Last week, four classes of second graders–a total of 100 seven and eight year olds–came to visit my library. I was in charge of demoing our MakerBot for three of those classes, and talking about the kinds of things college students make and libraries help them make. Usually, 3D-printer demos involve actually, you know, demoing the 3D printer. This time? This time, that was not a possibility, because the power was out. 3D-printer demo in the dark!
So how did I survive? I made a last-minute adjustment to my lesson plan that actually made the lesson better. I couldn’t demo the printer, and I didn’t have any successful, finished objects on hand to show off to the kids–but I had a whole box of failed prints sitting there waiting for a chance to be useful.
Adult makers are always talking about how one of the great things about making is how it teaches you to embrace and learn from failure. Why not actually include that in what I was saying to these second graders? So I did, and *wow* did those second graders get into it!
We started by talking about all the things they like to make, and they told me about constructing forts, about sewing, about making wooden cars, drawing and painting, building things with Legos, cooking, making books, filming videos–you name it, these kids were into making it. What’s more, they were thrilled that someone was asking them about what they like to make. Hands shot into the air, and several kids were too excited to sit still.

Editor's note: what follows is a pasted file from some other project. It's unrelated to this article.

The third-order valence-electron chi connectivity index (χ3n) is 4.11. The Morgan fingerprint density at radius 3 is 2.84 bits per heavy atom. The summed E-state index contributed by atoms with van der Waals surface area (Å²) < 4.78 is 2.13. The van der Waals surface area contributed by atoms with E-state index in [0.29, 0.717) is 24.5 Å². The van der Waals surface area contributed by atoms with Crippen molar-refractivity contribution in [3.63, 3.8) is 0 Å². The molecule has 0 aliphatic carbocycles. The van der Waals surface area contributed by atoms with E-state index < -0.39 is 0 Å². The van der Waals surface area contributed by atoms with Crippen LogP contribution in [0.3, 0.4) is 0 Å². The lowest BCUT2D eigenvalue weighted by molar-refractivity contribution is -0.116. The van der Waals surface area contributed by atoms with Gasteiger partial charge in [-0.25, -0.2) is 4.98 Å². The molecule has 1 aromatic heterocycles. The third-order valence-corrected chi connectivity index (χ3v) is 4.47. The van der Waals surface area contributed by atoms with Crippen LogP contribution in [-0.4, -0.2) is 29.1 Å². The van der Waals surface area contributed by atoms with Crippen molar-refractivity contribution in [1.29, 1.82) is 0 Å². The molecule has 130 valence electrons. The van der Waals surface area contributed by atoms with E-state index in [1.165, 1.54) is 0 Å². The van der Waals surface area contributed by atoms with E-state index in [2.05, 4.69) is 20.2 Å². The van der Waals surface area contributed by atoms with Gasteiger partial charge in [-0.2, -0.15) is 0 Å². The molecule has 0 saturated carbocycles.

They were a little bit less sure when I asked them what kinds of things they thought college students make, but when they started hearing that college students get to make a lot of those things, too, they got interested again. Then we talked about the 3D printer, and some of the things college students use it to make, and how it works–and how sometimes it doesn’t work. “How many of you don’t always get it right the first time when you make something?” I asked, and every hand went straight into the air. “Me neither! And neither do college students, or even their professors. No one gets everything right on the first try, but that doesn’t mean we can’t do it. It just means we have to keep trying.”
Then we talked about all their cool ideas for stuff to 3D print, and in the end, all three classes had to be cut off while they were still going strong, so that they could make it to their next sessions. A couple of kids complained that they didn’t want to go, which is the comment that every teacher/librarian dreams of hearing. And they really said it! Unprompted! I’m a lot more used to working with college students than second graders, but this was fun!
If they were that excited just to talk about making stuff, I can only imagine how excited they would have been to actually make something. Do any of you have any go-to maker lesson plans for days when the power goes out and you don’t have much in the way of supplies on hand? Leave a comment, or hit up @makerbridge on Twitter!
Image Credit: “We had a blackout” by Nikki on Flickr: CC-BY-NC-2.0